The recent walkouts at Google may herald a new type of staff protest
Search Google Images for "workers strike". The first result is a photo of American protesters campaigning for a $15 minimum wage. Scroll down and there are countless more of aggrieved workers from the fast-food, textile, automotive and other blue-collar industries. If Google Images is anything to go by, workers' strikes are the preserve of the low-paid and disenfranchised.
Some might find it surprising that Google's own employees went on strike earlier this month by staging a world-wide walkout (the "www"). Google is one of the most prosperous and prestigious employers on the planet. Many of its employees are considered extremely talented. They get paid handsomely. Benefits are beyond generous. And if you think there's no such thing as a free lunch, you obviously haven't worked at Google - where it's a daily occurrence. So what's going on?
The www was in response to an article published by the New York Times in which it was revealed that several top male executives at Google were all given multi-million dollar exit packages, despite facing "credible" allegations of sexual misconduct. Consequently, Google employees from 40 offices across the globe got up from their desks to walk out. They also posted to Instagram a list of 5 demands:
- An end to Forced Arbitration in cases of harassment and discrimination.
- A commitment to end pay and opportunity inequality.
- A publicly-disclosed sexual harassment transparency report.
- A clear, uniform, globally-inclusive process for reporting sexual misconduct, safely and anonymously.
- Elevate the Chief Diversity Officer to answer directly to the CEO and make recommendations directly to the Board of Directors. In addition, appoint an Employee Representative to the Board.
I'm Feeling Plucky
The www clearly has its roots in the #MeToo and #TimesUp movements. But it also echoes other cultural and political trends. Some commentators have seen in the demand for employee representation at board level the same yearning to be heard by aloof elites as drove Brexit and the election of President Trump (it is also current policy of the Labour Party). Others see renewed appetite for greater unionisation. This chimes with a recent MIT survey which found that almost half of American workers would join a union if given the chance, up from around one third in prior decades. Even Silicon Valley, it seems, can feel without a voice.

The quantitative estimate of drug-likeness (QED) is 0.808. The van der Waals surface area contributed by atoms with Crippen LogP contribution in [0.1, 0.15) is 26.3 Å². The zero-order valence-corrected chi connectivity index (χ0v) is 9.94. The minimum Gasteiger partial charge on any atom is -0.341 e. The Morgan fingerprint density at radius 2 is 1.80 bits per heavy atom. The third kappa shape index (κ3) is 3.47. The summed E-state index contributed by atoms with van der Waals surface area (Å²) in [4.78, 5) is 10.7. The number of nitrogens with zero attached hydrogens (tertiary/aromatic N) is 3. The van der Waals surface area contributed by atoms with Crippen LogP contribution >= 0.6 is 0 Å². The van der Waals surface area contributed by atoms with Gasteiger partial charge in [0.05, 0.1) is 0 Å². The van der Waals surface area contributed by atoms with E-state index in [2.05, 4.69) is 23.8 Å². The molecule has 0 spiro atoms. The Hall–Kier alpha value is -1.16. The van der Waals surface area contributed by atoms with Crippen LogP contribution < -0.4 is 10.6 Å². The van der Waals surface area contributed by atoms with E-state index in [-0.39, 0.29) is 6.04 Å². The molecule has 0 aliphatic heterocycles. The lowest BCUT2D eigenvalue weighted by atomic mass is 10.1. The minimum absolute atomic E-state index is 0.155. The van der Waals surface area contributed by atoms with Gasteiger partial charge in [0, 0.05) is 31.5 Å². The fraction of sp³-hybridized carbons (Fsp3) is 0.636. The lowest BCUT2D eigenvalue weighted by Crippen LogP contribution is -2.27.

Further, its alignment with broader themes hints at the www's unique dual purpose. Clearly, one aim is to express condemnation at how sexual harassment is and has been handled at Google. Yet there is another. As discussed, many of the protesters are financially and professionally secure. Only a minority will have experienced the misconduct the www sought to reject. Further, it was never suggested by the New York Times (or anyone else) that such behaviours were particularly rife at Google. So the www is not just about fighting for changes at one's own workplace. It is also about taking a collective stand, and making an unequivocal statement, in a larger conversation about sexual harassment. This duplicity is perhaps best exemplified by Google's CEO, Sundar Pichai. Though he and his executives are, on the one hand, the objects of the protest, on the other they are not. And to the extent the www is concerned with wider moral and societal questions about acceptable conduct in the workplace, Pichai could, without hypocrisy, promise his protesting employees "the support you need".
The www is complex and multi-dimensional. Anticipating the trajectory of any spin-off(s) is extremely difficult. Some believe reverberations will be confined to the tech sector which, according to its critics, is only now beginning to address systemic failures relating to gender inequality. For others, the www is itself the successor to protests held by McDonalds' staff in September in that, once again, employees of a ubiquitous brand have decried sexual harassment by staging walkouts across multiple locations.
Some expected walkouts elsewhere simply in solidarity, without any underlying revelations of sexual misconduct. This creates the spectre of a future in which workforces increasingly mobilise for causes with which they themselves have little day-to-day relationship. The principle may start to become as important as the practical. Bloomberg sees an analogy with student protests: "If students can walk out over an important political-moral issue with solidarity and support from many of their teachers, there is no reason employees can’t do the same".
Whatever the future, things remain tough for Google. It ceded to many (though not all) of the demands only to find itself confronted with new ones. At the time of writing, employees are now campaigning for greater rights for temps and contractors, groups considered particularly vulnerable to sexual harassment and disproportionately from ethnic minorities. So what began with sexual harassment has rapidly grown to encompass job security and race discrimination. It's left Google looking behind-the-curve and flat-footed. And you don't see that very often.